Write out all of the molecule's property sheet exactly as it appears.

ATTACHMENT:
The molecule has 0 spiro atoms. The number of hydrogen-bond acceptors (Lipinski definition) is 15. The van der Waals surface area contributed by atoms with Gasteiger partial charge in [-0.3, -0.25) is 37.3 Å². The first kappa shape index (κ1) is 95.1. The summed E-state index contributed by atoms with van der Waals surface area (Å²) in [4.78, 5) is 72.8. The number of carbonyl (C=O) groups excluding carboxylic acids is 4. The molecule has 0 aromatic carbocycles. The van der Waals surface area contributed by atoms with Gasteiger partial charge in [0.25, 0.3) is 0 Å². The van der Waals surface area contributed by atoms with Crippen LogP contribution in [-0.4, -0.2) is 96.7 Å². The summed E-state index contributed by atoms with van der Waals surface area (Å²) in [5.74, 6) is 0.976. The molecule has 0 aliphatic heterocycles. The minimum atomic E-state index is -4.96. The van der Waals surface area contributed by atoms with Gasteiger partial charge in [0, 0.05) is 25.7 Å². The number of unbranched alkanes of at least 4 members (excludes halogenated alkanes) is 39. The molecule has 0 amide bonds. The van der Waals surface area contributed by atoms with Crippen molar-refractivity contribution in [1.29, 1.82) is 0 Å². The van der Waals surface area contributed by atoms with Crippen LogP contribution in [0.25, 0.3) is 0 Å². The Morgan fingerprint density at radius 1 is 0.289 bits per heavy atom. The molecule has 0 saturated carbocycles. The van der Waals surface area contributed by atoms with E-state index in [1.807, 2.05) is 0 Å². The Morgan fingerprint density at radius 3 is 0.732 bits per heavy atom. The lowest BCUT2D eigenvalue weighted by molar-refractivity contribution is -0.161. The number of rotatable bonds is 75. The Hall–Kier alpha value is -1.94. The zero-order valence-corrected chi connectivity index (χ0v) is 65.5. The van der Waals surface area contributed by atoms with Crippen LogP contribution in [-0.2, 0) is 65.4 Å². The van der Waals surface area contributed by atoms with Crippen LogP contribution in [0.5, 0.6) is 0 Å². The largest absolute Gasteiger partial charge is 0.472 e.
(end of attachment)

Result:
The molecule has 0 spiro atoms. The number of hydrogen-bond acceptors (Lipinski definition) is 15. The van der Waals surface area contributed by atoms with Gasteiger partial charge in [-0.3, -0.25) is 37.3 Å². The first kappa shape index (κ1) is 95.1. The summed E-state index contributed by atoms with van der Waals surface area (Å²) in [4.78, 5) is 72.8. The number of carbonyl (C=O) groups excluding carboxylic acids is 4. The molecule has 0 aromatic carbocycles. The van der Waals surface area contributed by atoms with Gasteiger partial charge in [0.25, 0.3) is 0 Å². The van der Waals surface area contributed by atoms with Crippen LogP contribution in [-0.4, -0.2) is 96.7 Å². The summed E-state index contributed by atoms with van der Waals surface area (Å²) in [5.74, 6) is 0.976. The molecule has 0 aliphatic heterocycles. The minimum atomic E-state index is -4.96. The van der Waals surface area contributed by atoms with Gasteiger partial charge in [0, 0.05) is 25.7 Å². The number of unbranched alkanes of at least 4 members (excludes halogenated alkanes) is 39. The molecule has 0 amide bonds. The van der Waals surface area contributed by atoms with Crippen molar-refractivity contribution in [1.29, 1.82) is 0 Å². The van der Waals surface area contributed by atoms with Crippen LogP contribution in [0.25, 0.3) is 0 Å². The Morgan fingerprint density at radius 1 is 0.289 bits per heavy atom. The molecule has 0 saturated carbocycles. The van der Waals surface area contributed by atoms with E-state index in [1.807, 2.05) is 0 Å². The Morgan fingerprint density at radius 3 is 0.732 bits per heavy atom. The lowest BCUT2D eigenvalue weighted by molar-refractivity contribution is -0.161. The number of rotatable bonds is 75. The Hall–Kier alpha value is -1.94. The zero-order valence-corrected chi connectivity index (χ0v) is 65.5. The van der Waals surface area contributed by atoms with Crippen LogP contribution in [-0.2, 0) is 65.4 Å². The van der Waals surface area contributed by atoms with Crippen LogP contribution in [0.5, 0.6) is 0 Å². The largest absolute Gasteiger partial charge is 0.472 e.